‘Fear of failure’ giving UK children lowest happiness levels in Europe | Life and style

Children in the UK have the lowest levels of life satisfaction across Europe, with “a particularly British fear of failure” partly to blame, according to a major report into childhood happiness.

More than a third of UK 15-year-olds scored low on life satisfaction, the annual Good Childhood Report from the Children’s Society found. They also fared badly across happiness measurements including satisfaction with schools, friends and sense of purpose compared to children in other European countries.

The rise in UK child poverty and school pressures were cited alongside the fear of failure as reasons why only 64% of UK children experienced high life satisfaction – the lowest figure of 24 countries surveyed by the OECD.

Children in Romania had the highest levels of life satisfaction (85%), just ahead of Finland (84%), while the UK fared worse than Spain (82%) and France (80%).

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“Children and young people talk a lot about the pressure that get placed on them to do well,” said Richard Crellin, one of the authors of the report. “We reflected this could be linked to a pressure in British society to take things on the chin and have a stiff upper lip. Young people across the UK told [how] they feel judged if they don’t succeed first time.”

Mark Russell, chief executive of the Children’s Society, added: “As a society we can’t be content with children in the UK being the most unsatisfied with their lives in Europe. It has to change.”

Data for the report was collected before the coronavirus pandemic struck, suggesting things may now be significantly worse for the UK’s young people. In July a survey by the Children’s Society found that nearly one in five children aged 10-17 in the UK – the equivalent of 1.1 million – reported being unhappy with their lives as a whole during the coronavirus lockdown, up from an average of 10-13% over the last five years.

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“Even before the pandemic, which we know has taken a huge toll on our children’s wellbeing, many felt their life didn’t have a sense of purpose. We believe it is not only a fear of failure – which in previous research we found was higher amongst those living in poverty – but also rising child poverty levels that could partly be to blame,” said Russell. He called on the government to “hit the reset button” and introduce a national measure of children’s wellbeing.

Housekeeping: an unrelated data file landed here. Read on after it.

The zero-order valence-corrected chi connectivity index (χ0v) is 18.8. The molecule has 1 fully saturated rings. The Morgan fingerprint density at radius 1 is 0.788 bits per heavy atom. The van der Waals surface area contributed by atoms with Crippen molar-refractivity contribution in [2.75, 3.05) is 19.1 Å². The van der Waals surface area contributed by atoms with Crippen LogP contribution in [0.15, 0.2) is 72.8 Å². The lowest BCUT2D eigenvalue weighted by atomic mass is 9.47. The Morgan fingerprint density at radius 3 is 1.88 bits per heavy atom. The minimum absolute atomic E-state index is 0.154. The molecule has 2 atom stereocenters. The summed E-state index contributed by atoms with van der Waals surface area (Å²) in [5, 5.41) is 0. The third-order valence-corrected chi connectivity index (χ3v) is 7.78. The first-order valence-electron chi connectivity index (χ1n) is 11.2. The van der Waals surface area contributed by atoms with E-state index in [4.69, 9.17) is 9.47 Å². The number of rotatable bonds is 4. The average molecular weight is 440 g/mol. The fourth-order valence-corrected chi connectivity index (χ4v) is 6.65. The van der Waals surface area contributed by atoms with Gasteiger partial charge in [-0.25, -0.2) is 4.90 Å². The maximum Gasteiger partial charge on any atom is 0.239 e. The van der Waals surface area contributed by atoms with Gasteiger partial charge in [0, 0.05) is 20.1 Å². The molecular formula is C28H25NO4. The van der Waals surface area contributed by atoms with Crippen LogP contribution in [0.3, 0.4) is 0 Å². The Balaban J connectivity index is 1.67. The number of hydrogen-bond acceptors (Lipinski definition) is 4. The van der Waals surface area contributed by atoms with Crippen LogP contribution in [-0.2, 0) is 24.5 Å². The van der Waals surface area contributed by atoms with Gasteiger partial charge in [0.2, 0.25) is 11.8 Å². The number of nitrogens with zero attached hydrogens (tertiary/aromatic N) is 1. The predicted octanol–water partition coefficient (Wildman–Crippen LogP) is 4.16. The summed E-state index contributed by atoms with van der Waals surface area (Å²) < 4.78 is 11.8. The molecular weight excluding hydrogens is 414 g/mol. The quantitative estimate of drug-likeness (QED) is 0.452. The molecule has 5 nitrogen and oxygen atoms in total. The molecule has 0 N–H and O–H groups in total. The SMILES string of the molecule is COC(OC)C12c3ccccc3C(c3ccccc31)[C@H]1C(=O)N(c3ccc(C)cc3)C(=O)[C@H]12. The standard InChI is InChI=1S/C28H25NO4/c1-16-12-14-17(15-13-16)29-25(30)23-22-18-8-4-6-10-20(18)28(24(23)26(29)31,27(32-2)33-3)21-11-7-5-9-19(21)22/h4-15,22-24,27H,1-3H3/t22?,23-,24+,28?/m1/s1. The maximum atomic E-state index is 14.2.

Between 2015 and 2018, the UK had the largest increase in relative child poverty – around 4 percentage points, while average levels of child poverty fell by around 2 percentage points across the 24 countries, according to Eurostat data in the report.

Fifteen-year-olds in the UK had the greatest fear of failure across 24 European countries assessed by the OECD’s Programme for International Assessment (Pisa). Those from Switzerland, Romania and Austria had the lowest fear of failure scores with only Malta coming close to the UK score.

The report adds that UK has some of the highest levels of school work pressure reported by 15-year-olds, according to data from the 2017-18 Health Behaviours in School-Aged Children Survey (HBSC). England came third out of 45 countries, with 74% of girls and 62% of boys reporting feeling pressured by schoolwork. Wales ranked fifth (75% of girls and 55% of boys) and Scotland sixth (74% of girls and 53% of boys).

The UK has also seen the sharpest drop in childhood life satisfaction in the past five years, according to the report, which compared the UK to EU countries for the first time in 2015. It was 19th out of 21 countries in 2015 with a score of 6.98, just above Italy (6.89) and Greece (6.91). But while there was a slight increase in life satisfaction in these two other countries, in the UK it fell substantially.

The report also found that girls were unhappier than boys with almost a quarter of 15-year-olds girls struggling with their wellbeing. The gap between boys’ and girls’ happiness was also more pronounced than in any other country Pisa looked at.

In the UK 23% of girls had low wellbeing scores across at least three of the four measures (life satisfaction, happiness, sadness and sense of purpose) compared to 14% of boys. Girls tended to be happier than boys at the end of primary school but between the ages of 10-15 their wellbeing “falls off a cliff”, said Crellin.

Friendships were also a cause of pain for some. Between 2009 and 2017, the number of UK children aged 10 to 15 who were unhappy with their friends rose from an estimated 86,000 (1.9%) to around 155,000 (3.5%), according to data from the Understanding Society study cited in the report. The report also found that 3% children in the UK said they had no close friends they could talk to if they were in trouble.

Prof Tamsin Ford, from the faculty of child and adolescent psychiatry at the Royal College of Psychiatrists, said the report’s findings were very worrying, particularly as 2020 had been especially distressing for lots of children.

“We want to see a strong focus from government on improving children and young people’s mental health to make sure this generation of children are not forgotten about,” she said. “We must do everything we can to support their wellbeing, including the increased provision of mental health support in schools and specialist mental health treatment for all children who need it.”


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